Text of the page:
I know you’re wondering, will Steph ever finish this endless tour of museums and/or museum shops? No, because she’s moving to Singapore in four weeks where her job is literally ‘do science-based art’, so you’re looking at another few months. Settle in, quokkas.
[Also, Liz still has a couple of Brisvegas museum shops up her sleeve. Somehow we found ourselves with a backlog!]
This week on museum shops of the world: National Maritime Museum in Gdansk, Poland.
The National Maritime Museum has about fifteen zillion locations. We visited three sections: the Granaries on Ołowianka Island, Sołdek, and the Crane. These three sections are all located in Gdańsk. As Gdańsk is a part of Tricity – three major cities in Pomerania, Poland, located on the Baltic Coast – the National Maritime Museum actually extends beyond Gdańsk, and includes locations in Gdynia and Tczew (I was IN Tczew and I didn’t visit the Shipwreck Conservation Centre, and let me tell you I am PRETTY UNIMPRESSED BY ME).
Sołdek is a pretty generic ship, and is notable because it was the first ship to go to sea from the Polish ship building industry. It was named after a tracer who worked on it, which I think is cool – Stanisław Sołdek was just some random worker, and his wife Helena became the ship’s godmother. Which is RELATED, because the temporary exhibition was what made this a cool visit – all about the godmothers of Polish ships. INTO IT.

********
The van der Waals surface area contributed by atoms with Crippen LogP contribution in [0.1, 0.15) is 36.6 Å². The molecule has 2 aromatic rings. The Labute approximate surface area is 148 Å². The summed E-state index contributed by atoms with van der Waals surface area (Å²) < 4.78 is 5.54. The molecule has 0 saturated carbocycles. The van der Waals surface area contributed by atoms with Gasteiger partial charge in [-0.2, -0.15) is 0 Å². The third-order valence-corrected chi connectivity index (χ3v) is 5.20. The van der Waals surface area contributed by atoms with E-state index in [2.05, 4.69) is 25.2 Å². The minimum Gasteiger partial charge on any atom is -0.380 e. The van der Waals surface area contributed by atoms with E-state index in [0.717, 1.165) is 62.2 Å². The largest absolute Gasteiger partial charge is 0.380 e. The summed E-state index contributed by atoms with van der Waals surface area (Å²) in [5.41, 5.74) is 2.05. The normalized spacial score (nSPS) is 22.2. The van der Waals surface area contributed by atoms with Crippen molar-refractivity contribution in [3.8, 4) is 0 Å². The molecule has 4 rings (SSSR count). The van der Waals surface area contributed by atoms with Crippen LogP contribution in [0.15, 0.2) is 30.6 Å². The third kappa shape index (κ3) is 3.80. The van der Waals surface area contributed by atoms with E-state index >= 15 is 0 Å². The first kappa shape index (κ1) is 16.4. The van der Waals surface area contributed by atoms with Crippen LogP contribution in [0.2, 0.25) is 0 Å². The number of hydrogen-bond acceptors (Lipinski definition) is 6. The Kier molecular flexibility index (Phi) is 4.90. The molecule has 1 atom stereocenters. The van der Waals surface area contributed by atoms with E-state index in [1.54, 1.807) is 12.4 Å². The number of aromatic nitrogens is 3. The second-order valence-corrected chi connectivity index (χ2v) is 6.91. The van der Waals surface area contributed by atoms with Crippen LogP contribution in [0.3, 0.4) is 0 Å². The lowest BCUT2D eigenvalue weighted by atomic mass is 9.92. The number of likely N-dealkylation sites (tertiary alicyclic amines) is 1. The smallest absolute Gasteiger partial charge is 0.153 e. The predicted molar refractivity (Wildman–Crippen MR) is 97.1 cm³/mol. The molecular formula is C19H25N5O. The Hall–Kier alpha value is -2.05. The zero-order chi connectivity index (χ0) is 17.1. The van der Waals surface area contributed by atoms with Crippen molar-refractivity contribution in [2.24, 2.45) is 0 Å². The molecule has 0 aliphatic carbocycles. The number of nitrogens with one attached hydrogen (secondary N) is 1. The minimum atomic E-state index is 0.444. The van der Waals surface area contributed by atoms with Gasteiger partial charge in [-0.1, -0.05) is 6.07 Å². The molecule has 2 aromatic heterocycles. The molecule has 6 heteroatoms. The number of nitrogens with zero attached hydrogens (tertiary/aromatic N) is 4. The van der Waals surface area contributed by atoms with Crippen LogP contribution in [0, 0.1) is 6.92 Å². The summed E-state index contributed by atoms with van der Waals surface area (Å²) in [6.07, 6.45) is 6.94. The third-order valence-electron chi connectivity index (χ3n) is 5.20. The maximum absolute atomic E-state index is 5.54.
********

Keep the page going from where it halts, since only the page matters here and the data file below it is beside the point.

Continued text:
The port crane involves a lot of climbing up and down to see how it worked (spoilers: the mechanism was powered by two men walking
inside two giant hamster wheels on treadmills). It’s worth a visit if you like old-school mechanisms and ship business.
The Granaries building is a more generic, overall history of maritime in Poland. It’s got a lot of history, but forces you to walk a path and get to the best bits, ie, the hilarious modern mermaid art and the 300 year old cannons, at the very end. The texts are all in Polish, but every piece and curated element has an attached English description and German description in a laminated card near the entry point.
The shop is attached to the main entry desk of the Granaries building. It’s got a nice array of local books in Polish, English and German. It’s also got some fun postcards, and collection of touristy things like spoons.
Nothing, I was too tired and grumpty to look at the shop.
National Maritime Museum, Gdańsk
- ul. Ołowianka 9-13, 80-751 Gdańsk
- We walked from our hostel, but purchased a ticket pass that included the ferry across the river to get from the Granaries to the Crane. Accessibility overall is pretty average – there’s a lift in the Granaries building, but Sołdek and the Crane require many, many tired stairs.
- Cost of entry: We went for a 18zl pass which included Sołdek, Granaries, Crane and the ferry.
3 out of 5 exciting crane towers